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Innovation Requires Focused Leadership: Part 3 of Building a Culture of Innovation

By Joey Havens

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Innovation is a key to our future success, and we can build a culture of innovation within our own teams. This 3-part series explores what it means to build a truly innovative culture at your business or firm. Make sure to read Choosing to be Open Minded, Part 1 of Building a Culture of Innovation, and Culture Leads Innovation, which is Part 2 of Building a Culture of Innovation to understand the entire journey.

Recently, when Tom Hood addressed our partners at our annual partner retreat, he helped us understand what type of leadership is required today when we are faced with such a disruptive rapid transformation. Today, every organization must be innovative and must have an incredible commitment to learning in order to remain relevant. Someone said, “survival is not mandatory.” And unless we become extremely focused as leaders, we will miss an amazing opportunity for growth. This rapid transformation brings an abundance of opportunities to leaders and firms that are focused. It also means that everyone leads, but our top leadership must be intensely focused. 

Focused on what? Focused on opportunities, focused on hard trends and future facts, focused on changing the status quo, focused on learning new skills and focused on inspiring others.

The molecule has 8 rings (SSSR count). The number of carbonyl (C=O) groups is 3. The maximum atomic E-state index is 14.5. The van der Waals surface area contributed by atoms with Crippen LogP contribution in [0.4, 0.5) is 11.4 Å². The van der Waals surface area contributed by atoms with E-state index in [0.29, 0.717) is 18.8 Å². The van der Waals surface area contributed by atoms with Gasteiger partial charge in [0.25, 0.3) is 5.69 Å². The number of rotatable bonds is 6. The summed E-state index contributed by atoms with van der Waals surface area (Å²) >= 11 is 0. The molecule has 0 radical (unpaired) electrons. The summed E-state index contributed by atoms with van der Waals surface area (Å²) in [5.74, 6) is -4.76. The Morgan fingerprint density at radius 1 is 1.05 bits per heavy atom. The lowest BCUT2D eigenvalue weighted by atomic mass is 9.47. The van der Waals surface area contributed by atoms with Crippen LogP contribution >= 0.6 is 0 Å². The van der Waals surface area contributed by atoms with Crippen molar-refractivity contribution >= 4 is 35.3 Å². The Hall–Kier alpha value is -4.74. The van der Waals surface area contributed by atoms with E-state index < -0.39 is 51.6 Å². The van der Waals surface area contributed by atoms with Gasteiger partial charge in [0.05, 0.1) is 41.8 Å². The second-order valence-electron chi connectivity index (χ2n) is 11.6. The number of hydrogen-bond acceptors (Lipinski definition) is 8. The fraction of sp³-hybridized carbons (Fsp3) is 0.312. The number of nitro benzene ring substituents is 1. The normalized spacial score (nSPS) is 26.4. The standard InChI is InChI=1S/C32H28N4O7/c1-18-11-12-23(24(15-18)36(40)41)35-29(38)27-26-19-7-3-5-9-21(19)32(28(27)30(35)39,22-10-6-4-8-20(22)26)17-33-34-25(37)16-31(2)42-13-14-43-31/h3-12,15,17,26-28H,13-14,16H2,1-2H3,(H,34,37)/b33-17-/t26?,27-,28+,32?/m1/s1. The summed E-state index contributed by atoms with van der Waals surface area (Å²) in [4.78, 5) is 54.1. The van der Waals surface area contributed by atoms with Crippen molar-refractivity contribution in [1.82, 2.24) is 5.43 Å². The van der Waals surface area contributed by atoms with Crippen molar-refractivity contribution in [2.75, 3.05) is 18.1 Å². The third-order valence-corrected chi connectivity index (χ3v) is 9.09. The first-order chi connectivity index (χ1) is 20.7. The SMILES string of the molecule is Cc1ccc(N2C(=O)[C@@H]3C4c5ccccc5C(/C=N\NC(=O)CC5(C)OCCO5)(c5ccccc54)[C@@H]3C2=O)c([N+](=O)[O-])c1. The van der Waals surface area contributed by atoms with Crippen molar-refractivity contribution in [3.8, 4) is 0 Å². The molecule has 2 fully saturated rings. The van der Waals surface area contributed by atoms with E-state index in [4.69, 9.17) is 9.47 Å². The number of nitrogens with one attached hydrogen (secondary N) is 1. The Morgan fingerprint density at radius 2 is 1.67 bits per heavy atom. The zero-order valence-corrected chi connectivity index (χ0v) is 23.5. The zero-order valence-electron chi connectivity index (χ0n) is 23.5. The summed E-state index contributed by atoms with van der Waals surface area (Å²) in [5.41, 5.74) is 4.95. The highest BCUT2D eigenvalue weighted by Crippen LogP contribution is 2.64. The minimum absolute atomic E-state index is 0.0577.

It all starts with a compelling vision. In a McKinsey survey from earlier this year, they reported that transformation (innovation) is 5.8 times more likely when the CEO delivers a compelling vision for the future. If we are going to create firms, companies and teams that are innovative, we have to set the vision for what’s possible. Whether we are in a formal position of leadership or a new team member, we must understand and focus on our vision for innovation—our vision for the future. It’s everyone’s role today. If we are not a visionary, it’s our role to connect, align and support our visionaries. 

In this regard, what you’ve heard called “tone at the top” is critical. McKinsey research has also shown that transformations are 6.3 times more likely to succeed when message is aligned. Each of us has a role in alignment. It might be understanding and focusing on our role, helping communicate the message or helping other team members understand the why. Alignment takes all of us working together. 

Transformation and innovation always generate strong reactions. Expect to be in conversations where objections, concerns and even excuses are communicated. Our ability to listen to concerns while also maintaining our focus and sense of urgency will be the key to our success. As John Kotter says, “it is not urgency out of fear or anxiety but urgency that drives out all complacency.” Leaders and team members must be willing to call out complacency and drive it out by staying intensely focused on the opportunities in front of us. 

Here’s the bottom line: we think too small. We really do. We underestimate our abilities, our analytical skills and the opportunities in our future. How do we overcome these tendencies? Let’s try having more conversations around what’s possible. Focusing on what’s possible releases energy, ideas and innovation within our teams. We must all think beyond incremental change if innovation is to take place. There is an extremely bright future for those who do not cling to what they did yesterday, who build a strong culture with a sense of belonging, and who set bold visions that focus on what’s possible.